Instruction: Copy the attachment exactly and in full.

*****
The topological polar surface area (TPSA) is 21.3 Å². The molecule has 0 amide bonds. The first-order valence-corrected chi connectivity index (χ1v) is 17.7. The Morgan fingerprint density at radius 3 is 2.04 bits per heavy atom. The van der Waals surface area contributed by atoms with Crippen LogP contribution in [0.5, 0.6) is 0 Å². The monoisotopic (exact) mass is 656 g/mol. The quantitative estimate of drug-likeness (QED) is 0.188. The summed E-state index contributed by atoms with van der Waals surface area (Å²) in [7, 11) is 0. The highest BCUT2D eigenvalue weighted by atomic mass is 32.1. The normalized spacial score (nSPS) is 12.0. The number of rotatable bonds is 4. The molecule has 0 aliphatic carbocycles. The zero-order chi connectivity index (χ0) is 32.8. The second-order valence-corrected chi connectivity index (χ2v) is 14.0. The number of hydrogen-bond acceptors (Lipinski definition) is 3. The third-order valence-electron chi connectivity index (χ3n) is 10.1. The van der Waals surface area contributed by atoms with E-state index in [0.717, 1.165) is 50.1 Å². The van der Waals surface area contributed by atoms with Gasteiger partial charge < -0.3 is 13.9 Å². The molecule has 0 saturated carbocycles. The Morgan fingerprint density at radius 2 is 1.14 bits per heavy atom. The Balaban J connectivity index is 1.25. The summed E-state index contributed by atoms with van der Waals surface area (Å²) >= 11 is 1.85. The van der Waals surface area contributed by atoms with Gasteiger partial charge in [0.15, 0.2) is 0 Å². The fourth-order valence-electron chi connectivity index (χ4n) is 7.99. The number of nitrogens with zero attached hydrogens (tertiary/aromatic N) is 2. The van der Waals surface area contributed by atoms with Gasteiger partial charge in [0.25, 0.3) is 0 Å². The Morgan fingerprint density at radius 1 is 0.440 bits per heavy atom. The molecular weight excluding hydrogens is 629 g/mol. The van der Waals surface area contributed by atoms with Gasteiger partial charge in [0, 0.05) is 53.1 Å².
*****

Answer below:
The topological polar surface area (TPSA) is 21.3 Å². The molecule has 0 amide bonds. The first-order valence-corrected chi connectivity index (χ1v) is 17.7. The Morgan fingerprint density at radius 3 is 2.04 bits per heavy atom. The van der Waals surface area contributed by atoms with Crippen LogP contribution in [0.5, 0.6) is 0 Å². The monoisotopic (exact) mass is 656 g/mol. The quantitative estimate of drug-likeness (QED) is 0.188. The summed E-state index contributed by atoms with van der Waals surface area (Å²) in [7, 11) is 0. The highest BCUT2D eigenvalue weighted by atomic mass is 32.1. The normalized spacial score (nSPS) is 12.0. The number of rotatable bonds is 4. The molecule has 0 aliphatic carbocycles. The zero-order chi connectivity index (χ0) is 32.8. The second-order valence-corrected chi connectivity index (χ2v) is 14.0. The number of hydrogen-bond acceptors (Lipinski definition) is 3. The third-order valence-electron chi connectivity index (χ3n) is 10.1. The van der Waals surface area contributed by atoms with E-state index in [0.717, 1.165) is 50.1 Å². The van der Waals surface area contributed by atoms with Gasteiger partial charge < -0.3 is 13.9 Å². The molecule has 0 saturated carbocycles. The Morgan fingerprint density at radius 2 is 1.14 bits per heavy atom. The Balaban J connectivity index is 1.25. The summed E-state index contributed by atoms with van der Waals surface area (Å²) >= 11 is 1.85. The van der Waals surface area contributed by atoms with Gasteiger partial charge in [0.15, 0.2) is 0 Å². The fourth-order valence-electron chi connectivity index (χ4n) is 7.99. The number of nitrogens with zero attached hydrogens (tertiary/aromatic N) is 2. The van der Waals surface area contributed by atoms with Gasteiger partial charge in [0.25, 0.3) is 0 Å². The Morgan fingerprint density at radius 1 is 0.440 bits per heavy atom. The molecular weight excluding hydrogens is 629 g/mol. The van der Waals surface area contributed by atoms with Gasteiger partial charge in [0, 0.05) is 53.1 Å².